While on our tour, we went to Galaxy Campers, a dealership that sells only Lance Campers in Ontario, California. During our visit, David Yavalak and Rhonda Morgan recommended that we talk with Mary Anne Pugin, an independent truck camping lady who enjoys the truck camping lifestyle and has traveled all over the United States.
Above: Mary Anne and her truck – Photo by Lisa Weyerhaeuser
How did you get into truck camping?
Automobile trips were very much a part of my life growing up in the 1950s and 1960s. My Dad was a Navy Commander and he and Mom made sure that our moves from one base to another included a lot of adventurous stops along the way. Our later family vacations were almost always by car and I enjoyed the trips we took to Minnesota, to the New York World’s Fair, to Wisconsin Dells, and to Florida.
In the summer of 1970, just before my senior year at Gallaudet University in Washington, DC, a friend and I took a 7-week cross-country trip in my ’67 Chevy Camaro. We camped out mostly in my small canvas pup tent and had a grand time visiting many national parks and landmarks.
In the summer of 1997, I took a solo 6-week cross-country trip in my ’97 Honda CRV, traveling mostly on the secondary and back roads and camping out in the car. It was during this 1997 trip that I noticed truck campers and other RVs. That’s when I decided that it was how I wanted to travel when I retired.
Why did you want a truck camper?
My RV of choice is the truck camper because I love to travel on secondary and scenic back roads and to boondock now and then in remote areas. The size and maneuverability of the truck camper make it possible for me to travel this way.
Above: Sierra Nevada, California
How did you choose your truck camper?
Prior to my retirement in 2005, I did online research on truck campers and found myself especially interested in the Lance Camper website. I managed to see a few Lance campers at a couple of RV dealerships near my home in Tucson, Arizona, and really liked what I saw.
At the RV Show in Pomona, California I checked out the Lance Camper models on display and had the good fortune to meet David Yavelak, of Galaxy Campers in Ontario, California. David answered all my questions and when I told him I was interested in the Lance 1121, he helped me understand why I would need a one-ton dually for a camper of that size and weight.
In due time, after I had test-driven a Ford F-350 dually, and reassured myself that all 5’1″ of me can reach the pedals and handle such a big truck, I decided there was a Lance 1121 with my name on it. Not having this model on his lot, David located one for me in northern California and arranged to have it transported to his dealership. I bought my truck in February 2006 and picked up the camper the following month.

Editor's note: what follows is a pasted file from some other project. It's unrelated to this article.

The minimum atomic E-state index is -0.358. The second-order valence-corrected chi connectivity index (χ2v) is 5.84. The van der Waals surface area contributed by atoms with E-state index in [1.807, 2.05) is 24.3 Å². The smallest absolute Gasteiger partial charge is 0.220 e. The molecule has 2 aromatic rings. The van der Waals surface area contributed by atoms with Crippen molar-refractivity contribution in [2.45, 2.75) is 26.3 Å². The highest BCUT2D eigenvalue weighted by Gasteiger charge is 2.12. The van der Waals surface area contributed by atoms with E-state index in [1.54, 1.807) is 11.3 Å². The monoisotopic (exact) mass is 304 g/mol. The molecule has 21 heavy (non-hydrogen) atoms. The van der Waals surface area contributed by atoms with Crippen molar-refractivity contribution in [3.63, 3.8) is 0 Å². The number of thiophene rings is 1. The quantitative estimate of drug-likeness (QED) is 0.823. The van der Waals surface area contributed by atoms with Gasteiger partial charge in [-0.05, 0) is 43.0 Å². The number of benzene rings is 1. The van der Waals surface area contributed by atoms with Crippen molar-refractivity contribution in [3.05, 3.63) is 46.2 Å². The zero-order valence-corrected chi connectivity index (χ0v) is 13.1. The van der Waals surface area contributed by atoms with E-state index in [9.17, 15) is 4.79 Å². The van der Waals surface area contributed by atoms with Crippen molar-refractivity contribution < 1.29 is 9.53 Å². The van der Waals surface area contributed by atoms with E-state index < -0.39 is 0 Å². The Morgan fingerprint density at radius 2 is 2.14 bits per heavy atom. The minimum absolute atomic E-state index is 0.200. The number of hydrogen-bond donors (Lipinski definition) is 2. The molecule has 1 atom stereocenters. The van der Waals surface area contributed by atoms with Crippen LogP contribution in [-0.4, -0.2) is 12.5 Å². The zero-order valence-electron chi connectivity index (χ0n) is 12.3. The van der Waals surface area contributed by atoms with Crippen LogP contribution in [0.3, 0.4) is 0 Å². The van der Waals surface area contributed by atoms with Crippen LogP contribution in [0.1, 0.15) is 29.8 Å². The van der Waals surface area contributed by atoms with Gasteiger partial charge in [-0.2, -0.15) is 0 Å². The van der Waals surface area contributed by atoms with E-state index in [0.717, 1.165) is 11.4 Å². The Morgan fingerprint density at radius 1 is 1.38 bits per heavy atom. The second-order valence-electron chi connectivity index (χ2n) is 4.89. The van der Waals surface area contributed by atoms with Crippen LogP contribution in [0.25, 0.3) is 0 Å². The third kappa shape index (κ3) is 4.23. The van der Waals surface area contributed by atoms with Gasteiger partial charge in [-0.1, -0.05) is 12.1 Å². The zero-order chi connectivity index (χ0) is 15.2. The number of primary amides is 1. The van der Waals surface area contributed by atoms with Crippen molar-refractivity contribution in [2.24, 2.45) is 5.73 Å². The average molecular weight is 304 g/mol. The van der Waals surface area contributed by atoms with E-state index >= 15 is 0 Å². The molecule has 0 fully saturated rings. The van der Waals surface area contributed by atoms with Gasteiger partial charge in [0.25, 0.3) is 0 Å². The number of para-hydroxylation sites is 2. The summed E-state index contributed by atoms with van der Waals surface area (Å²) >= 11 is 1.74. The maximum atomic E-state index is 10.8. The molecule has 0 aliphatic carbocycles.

Above: Big Bend National Park in Texas
Tell us about your truck and camper.
My truck is a silver 2006 diesel Ford F-350 4×2 4-door dually. My camper is a 2005 model 1121 with a dinette slide-out. The camper has all the features that Lance offers; a 3-burner stove with oven, a microwave, two sinks, refrigerator and freezer, toilet and shower, TV and CD/DVD player, air conditioner, and heat. One of the main reasons why I wanted this particular model is because of the cabover window. I need lots of windows, not only for the natural light, but for visibility. I’m deaf and it’s very important for me to be able to look out and see what’s outside all around the camper.
Above: Pilot Butte, Wyoming
What do you like to do when you go out truck camping?
I really enjoy driving and taking in the scenery. I love driving through small towns and taking note of the local folk and the stores, cafes, old movie theaters, and old filling stations. I love driving on winding two-lane roads through farm and grazing land, checking out the horses and other livestock. I generally avoid the interstate and have very little interest in visiting big cities. I’d rather visit a historic ranch or a local historic site than a museum or an art gallery. I love the water and am thrilled every time I find a site overlooking the sea, a bay, a lake, or a river.
Above: Mary Anne and her computer next to the Clearwater River – Photo by Helena Schmitt
At my site, I’m perfectly happy to sit outside and read, or take a walk or short hike, or sit inside the camper and turn the TV on to something (usually CNN), and check my emails and work on my blog.
Do you have any advice for new truck campers out there?
For people just starting out, I would advise that they research truck campers carefully and make sure they know what they want out of the truck camping experience. It is important also to have a positive feeling about your relationship with your truck camper dealer because you want your dealer to be there for you when you have questions or problems. I feel very fortunate that I met David and his colleagues at Galaxy Campers. They have been exceptional!
What are the challenges you have when you truck camp?
When I try to cook! I’m not a good cook and since I still feel a little bit nervous using the propane stove, I usually get a big lunch or dinner somewhere and microwave the leftovers. I wouldn’t necessarily call this a challenge, only because it’s a daily fact of life for me, being a deaf woman, but I try to be very aware of my surroundings. Unlike the hearing traveler who is alerted to beeps and other sounds inside the camper, I’m looking around often to make sure what’s supposed to be off is off, what’s supposed to be lit up green is lit up green, etc.
Above: Mary Anne’s Lance 1121 snowbound in Sanderson, Texas
What unexpected challenges have you faced being on the road?